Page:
Saturday, July 4, 2009

Authors throw the book at pirates; Sydney Morning Herald, 6/8/09

Sydney Morning Herald; Authors throw the book at pirates:

"FEEL like reading Australian author Colleen McCullough's Thorn Birds, but don't want to pay for a copy?

Then just hop onto a site like and the book is available free as an electronic download. While this might be a bonus for readers, it is a disaster for authors, who get no royalties from the downloads.

Like the music industry, which has fought and partly won the battle over free music downloads from sites like Kazaa and Limewire, the publishing industry is about to face a similar struggle with piracy as electronic books become a reality.

The copies of McCullough's works were the most flagrant breaches of copyright the Herald found on sites set up to allow file sharing. But other Australian authors' work are also available.
David Malouf's 1985 work Five Stories from the Antipodes is available in Russian from Scribd. And for a month, John Birmingham's science fiction work Weapons of Choice, the first in the Axis of Time trilogy, was available from the Suvudu Free Library.

Birmingham's agent in the US, Russell Galen, at Scovil Chickak Galen, said he believed the free download had been authorised by the publisher as a marketing tool for his new novel Without Warning, recently released in hard cover.

But for many authors, the morphing of these sites from file sharing sites into fully digital bookshops/libraries is just one more issue they must confront in the rapidly evolving world of digital books...

Amazon's approach to the e-book market is very much "a walled garden" similar to the early days of the Apple iTunes store. Amazon controls books available for purchase from its electronic bookstore. It only publishes books for which publishers give permission, it sets the price and they can only be downloaded to a Kindle or on an iPhone using Kindle software.

Google has announced it would begin selling electronic versions of new books online later this year, in a direct challenge to Amazon.

Google sent shockwaves through the industry in 2005 when it announced plans to scan millions of books through its Google Book search service. This allows people to browse and search millions of texts in libraries around the world.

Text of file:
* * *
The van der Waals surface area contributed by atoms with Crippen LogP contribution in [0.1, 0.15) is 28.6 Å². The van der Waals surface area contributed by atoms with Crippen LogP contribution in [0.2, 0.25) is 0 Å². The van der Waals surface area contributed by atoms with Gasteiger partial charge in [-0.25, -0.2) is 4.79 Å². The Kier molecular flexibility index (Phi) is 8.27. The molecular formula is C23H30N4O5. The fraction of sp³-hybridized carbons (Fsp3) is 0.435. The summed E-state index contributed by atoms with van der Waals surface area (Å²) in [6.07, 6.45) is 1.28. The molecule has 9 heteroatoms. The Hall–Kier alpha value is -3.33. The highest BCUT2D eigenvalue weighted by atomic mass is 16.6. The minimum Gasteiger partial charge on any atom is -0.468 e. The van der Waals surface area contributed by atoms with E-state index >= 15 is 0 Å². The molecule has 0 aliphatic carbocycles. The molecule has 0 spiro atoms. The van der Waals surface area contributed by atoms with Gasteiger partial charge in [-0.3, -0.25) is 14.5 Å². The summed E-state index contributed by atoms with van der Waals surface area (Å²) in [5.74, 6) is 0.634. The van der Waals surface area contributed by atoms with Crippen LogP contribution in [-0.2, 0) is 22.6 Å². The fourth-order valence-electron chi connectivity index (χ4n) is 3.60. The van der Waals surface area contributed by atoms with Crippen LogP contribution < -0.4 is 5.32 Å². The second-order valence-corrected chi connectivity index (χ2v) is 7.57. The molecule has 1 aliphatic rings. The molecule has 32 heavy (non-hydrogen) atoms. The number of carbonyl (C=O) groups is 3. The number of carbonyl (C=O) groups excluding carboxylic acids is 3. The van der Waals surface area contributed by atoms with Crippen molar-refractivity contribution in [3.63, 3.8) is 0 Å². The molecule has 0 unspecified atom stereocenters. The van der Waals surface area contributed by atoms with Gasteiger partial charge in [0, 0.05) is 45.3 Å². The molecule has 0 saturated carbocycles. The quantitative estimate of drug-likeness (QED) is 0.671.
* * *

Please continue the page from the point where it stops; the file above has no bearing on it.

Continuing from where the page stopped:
Google has limited full downloads to books out of copyright, and only snippets are available from copyrighted books, but it has led to a brawl over who has the right to digitise a book: the author? The traditional publisher? Or anyone?

After all, books are available in libraries. Why not in a digital library? On the other hand shouldn't the author have control over digital publication of his or her work, because once it is on the internet it can be copied at the click of a mouse? Last October Google reached a settlement with authors and publishers who filed a class action alleging copyright infringement over the Google Book project, in effect acknowledging that authors had copyright.

Under the settlement Google agreed to establish an independent "Book Rights Registry" which will provide revenue from sales and advertising to authors and publishers who agree to digitise their books. Publishers and authors are now in the process of opting in or out of the Google settlement.

The executive director of the Australian Society of Authors, Jeremy Fisher, said the Google settlement was an important acknowledgement that authors owned the copyright. But there is still seething resentment about the way Google has gone about digitising copyright material without permission.

Ms Capel, McCullough's agent, said she had not yet opted in on behalf of her clients because it is a bit like "paying a burglar to get your stuff back"...

The Australian Society of Authors provides advice for writers on how to seek redress if their works are digitised without authorisation. In the US there are take-down laws that can be activated and similarly in Australia, Mr Fisher said.

"Other countries though are more problematic. We have had success in having unauthorised works taken down, but it takes time."

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